It's been 10 years since the birth of bitcoin and blockchain technology but the industry is still very much in its infancy.
Interest in cryptocurrency and blockchain has been in decline ever since bitcoin's dramatic price crash, which saw the cryptocurrency lose more than three quarters of its value in 2018.
Online analytics show Google searches for both terms have been in free-fall during that time, and according to Gartner, the technology entered the so-called 'trough of disillusionment' phase in its 2018 Hype Cycle for Emerging Technologies report.
The leading market research firm says it may be another 10 years before it reaches the 'plateau of productivity' and begins to see widespread adoption.
For this to happen, Chen says, it will likely involve the very tech giants that this technology poses a threat to. Their considerable reach means their adoption of such technology would automatically push it into the mainstream. Another scenario would be that continued data breaches propel the conversation of digital property into the spotlight.
"People are becoming more aware of their data and will realise this is part of the solution," he says. "This could spread like wildfire. The tech giants may try to quell its spread, but ultimately they may have to choose between fuelling it or getting burnt and left behind."
The HTC Exodus 1 and Sirin Finney may be the first, but blockchain technology is already seeping into more mainstream devices. Earlier this month, Samsung announced its flagship Galaxy S10 range of smartphones, which came with a "Blockchain Keystore".
There are also rumours that Facebook is planning to launch its own cryptocurrency, which could facilitate payments across its range of messaging apps – from WhatsApp to Messenger. With close to 2 billion users worldwide, such a move could create a currency to rival the dominance of the US dollar almost overnight.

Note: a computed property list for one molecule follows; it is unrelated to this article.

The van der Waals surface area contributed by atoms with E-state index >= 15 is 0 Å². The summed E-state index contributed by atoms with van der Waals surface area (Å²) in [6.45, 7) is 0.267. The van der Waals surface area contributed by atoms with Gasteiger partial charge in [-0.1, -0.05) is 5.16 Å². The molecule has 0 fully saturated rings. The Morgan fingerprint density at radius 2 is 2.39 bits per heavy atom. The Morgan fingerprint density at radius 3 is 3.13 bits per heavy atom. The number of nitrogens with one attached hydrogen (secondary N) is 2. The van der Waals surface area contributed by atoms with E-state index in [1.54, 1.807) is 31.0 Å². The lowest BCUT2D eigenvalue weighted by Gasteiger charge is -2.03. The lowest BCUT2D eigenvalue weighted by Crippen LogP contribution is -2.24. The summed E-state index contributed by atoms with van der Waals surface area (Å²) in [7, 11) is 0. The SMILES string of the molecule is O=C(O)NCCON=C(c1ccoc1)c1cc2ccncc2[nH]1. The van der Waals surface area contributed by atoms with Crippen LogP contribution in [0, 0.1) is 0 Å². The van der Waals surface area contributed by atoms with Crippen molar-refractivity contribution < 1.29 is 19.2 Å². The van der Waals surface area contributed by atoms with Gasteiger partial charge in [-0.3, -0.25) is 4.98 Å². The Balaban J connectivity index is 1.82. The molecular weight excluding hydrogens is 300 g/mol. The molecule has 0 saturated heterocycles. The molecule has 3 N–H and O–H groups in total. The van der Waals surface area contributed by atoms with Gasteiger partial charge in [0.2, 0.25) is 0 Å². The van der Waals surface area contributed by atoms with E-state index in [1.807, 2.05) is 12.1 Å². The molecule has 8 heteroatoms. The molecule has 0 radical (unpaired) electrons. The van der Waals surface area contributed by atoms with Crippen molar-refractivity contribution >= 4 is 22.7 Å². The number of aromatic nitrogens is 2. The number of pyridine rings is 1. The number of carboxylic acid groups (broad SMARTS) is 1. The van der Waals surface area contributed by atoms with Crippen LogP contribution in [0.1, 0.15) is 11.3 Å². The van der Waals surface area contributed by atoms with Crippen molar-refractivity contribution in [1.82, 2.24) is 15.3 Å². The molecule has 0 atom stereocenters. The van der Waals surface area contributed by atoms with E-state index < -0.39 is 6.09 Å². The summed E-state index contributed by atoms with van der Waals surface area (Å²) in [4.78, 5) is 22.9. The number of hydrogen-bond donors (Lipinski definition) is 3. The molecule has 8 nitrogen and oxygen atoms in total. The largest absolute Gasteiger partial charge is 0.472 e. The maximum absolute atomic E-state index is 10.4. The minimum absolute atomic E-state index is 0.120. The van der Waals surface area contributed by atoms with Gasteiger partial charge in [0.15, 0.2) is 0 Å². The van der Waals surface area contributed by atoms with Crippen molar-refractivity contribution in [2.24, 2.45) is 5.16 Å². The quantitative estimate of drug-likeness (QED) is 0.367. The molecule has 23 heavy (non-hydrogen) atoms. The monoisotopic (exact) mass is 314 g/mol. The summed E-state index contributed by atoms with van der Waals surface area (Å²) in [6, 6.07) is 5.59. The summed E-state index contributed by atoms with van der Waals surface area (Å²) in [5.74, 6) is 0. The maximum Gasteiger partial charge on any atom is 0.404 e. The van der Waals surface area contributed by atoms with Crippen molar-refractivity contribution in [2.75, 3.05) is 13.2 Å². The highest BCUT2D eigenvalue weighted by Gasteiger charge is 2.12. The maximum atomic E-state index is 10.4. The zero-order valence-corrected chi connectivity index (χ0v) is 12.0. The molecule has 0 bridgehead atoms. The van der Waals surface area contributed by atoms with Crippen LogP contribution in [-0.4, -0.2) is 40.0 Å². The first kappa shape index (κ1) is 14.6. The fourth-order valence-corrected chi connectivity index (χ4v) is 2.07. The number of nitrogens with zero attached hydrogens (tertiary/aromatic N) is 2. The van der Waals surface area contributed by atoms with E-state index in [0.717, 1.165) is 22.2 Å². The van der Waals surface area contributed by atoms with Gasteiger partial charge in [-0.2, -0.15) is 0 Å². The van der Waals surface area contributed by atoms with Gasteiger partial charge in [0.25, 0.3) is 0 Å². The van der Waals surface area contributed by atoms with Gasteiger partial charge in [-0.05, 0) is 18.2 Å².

In a recent interview with Harvard Law professor Jonathan Zittrain, Facebook boss Mark Zuckerberg explained how blockchain-based authentication could make the social network more secure. But he added: "I haven't figured out a way to make this work out."
With the technological and financial resources at his disposal, it may just be that Zuckerberg simply hasn't figured out a way to implement the technology in a way that Facebook can still claim ownership to it.
The open, decentralised and borderless nature of blockchain is the reason blockchain remains the only technology vertical not dominated by the incumbents of the industry – it is antithetical to their current business model. The likes of Amazon and Google are leading the way in everything from fintech to artificial intelligence, as these are all technologies they can control and own.
The two largest smartphone makers, Samsung and Huawei, both profit from personal data through their cloud storage businesses. It could therefore fall to Apple to create that spark.
"Tim Cook keeps talking about privacy but can he take the next step? I'm hopeful and I would be their first cheerleader if they did," Chen says.
"This is a big, giant leap, but we are a David among Goliaths. It will take a giant company to start reversing this tide."